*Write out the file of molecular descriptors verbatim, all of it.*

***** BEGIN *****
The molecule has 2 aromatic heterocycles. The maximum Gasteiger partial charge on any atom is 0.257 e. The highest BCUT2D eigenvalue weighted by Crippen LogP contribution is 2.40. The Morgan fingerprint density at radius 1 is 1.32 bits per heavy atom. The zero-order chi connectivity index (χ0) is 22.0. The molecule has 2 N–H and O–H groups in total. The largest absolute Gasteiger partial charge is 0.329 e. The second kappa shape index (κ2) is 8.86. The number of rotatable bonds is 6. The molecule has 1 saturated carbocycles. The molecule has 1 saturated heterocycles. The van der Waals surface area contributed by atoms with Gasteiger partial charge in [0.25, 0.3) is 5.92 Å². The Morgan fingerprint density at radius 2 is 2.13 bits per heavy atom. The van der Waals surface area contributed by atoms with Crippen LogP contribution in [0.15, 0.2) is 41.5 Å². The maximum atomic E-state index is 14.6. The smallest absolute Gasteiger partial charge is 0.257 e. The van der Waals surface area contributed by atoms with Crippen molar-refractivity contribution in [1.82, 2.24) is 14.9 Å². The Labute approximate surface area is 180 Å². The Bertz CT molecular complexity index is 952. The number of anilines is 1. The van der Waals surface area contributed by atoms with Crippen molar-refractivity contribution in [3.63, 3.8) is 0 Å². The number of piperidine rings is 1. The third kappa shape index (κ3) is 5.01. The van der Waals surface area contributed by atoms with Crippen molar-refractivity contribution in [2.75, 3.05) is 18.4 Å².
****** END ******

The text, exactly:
The molecule has 2 aromatic heterocycles. The maximum Gasteiger partial charge on any atom is 0.257 e. The highest BCUT2D eigenvalue weighted by Crippen LogP contribution is 2.40. The Morgan fingerprint density at radius 1 is 1.32 bits per heavy atom. The zero-order chi connectivity index (χ0) is 22.0. The molecule has 2 N–H and O–H groups in total. The largest absolute Gasteiger partial charge is 0.329 e. The second kappa shape index (κ2) is 8.86. The number of rotatable bonds is 6. The molecule has 1 saturated carbocycles. The molecule has 1 saturated heterocycles. The van der Waals surface area contributed by atoms with Gasteiger partial charge in [0.25, 0.3) is 5.92 Å². The Morgan fingerprint density at radius 2 is 2.13 bits per heavy atom. The van der Waals surface area contributed by atoms with Crippen LogP contribution in [0.15, 0.2) is 41.5 Å². The maximum atomic E-state index is 14.6. The smallest absolute Gasteiger partial charge is 0.257 e. The van der Waals surface area contributed by atoms with Crippen molar-refractivity contribution in [1.82, 2.24) is 14.9 Å². The Labute approximate surface area is 180 Å². The Bertz CT molecular complexity index is 952. The number of anilines is 1. The van der Waals surface area contributed by atoms with Crippen molar-refractivity contribution in [3.63, 3.8) is 0 Å². The number of piperidine rings is 1. The third kappa shape index (κ3) is 5.01. The van der Waals surface area contributed by atoms with Crippen molar-refractivity contribution in [2.75, 3.05) is 18.4 Å².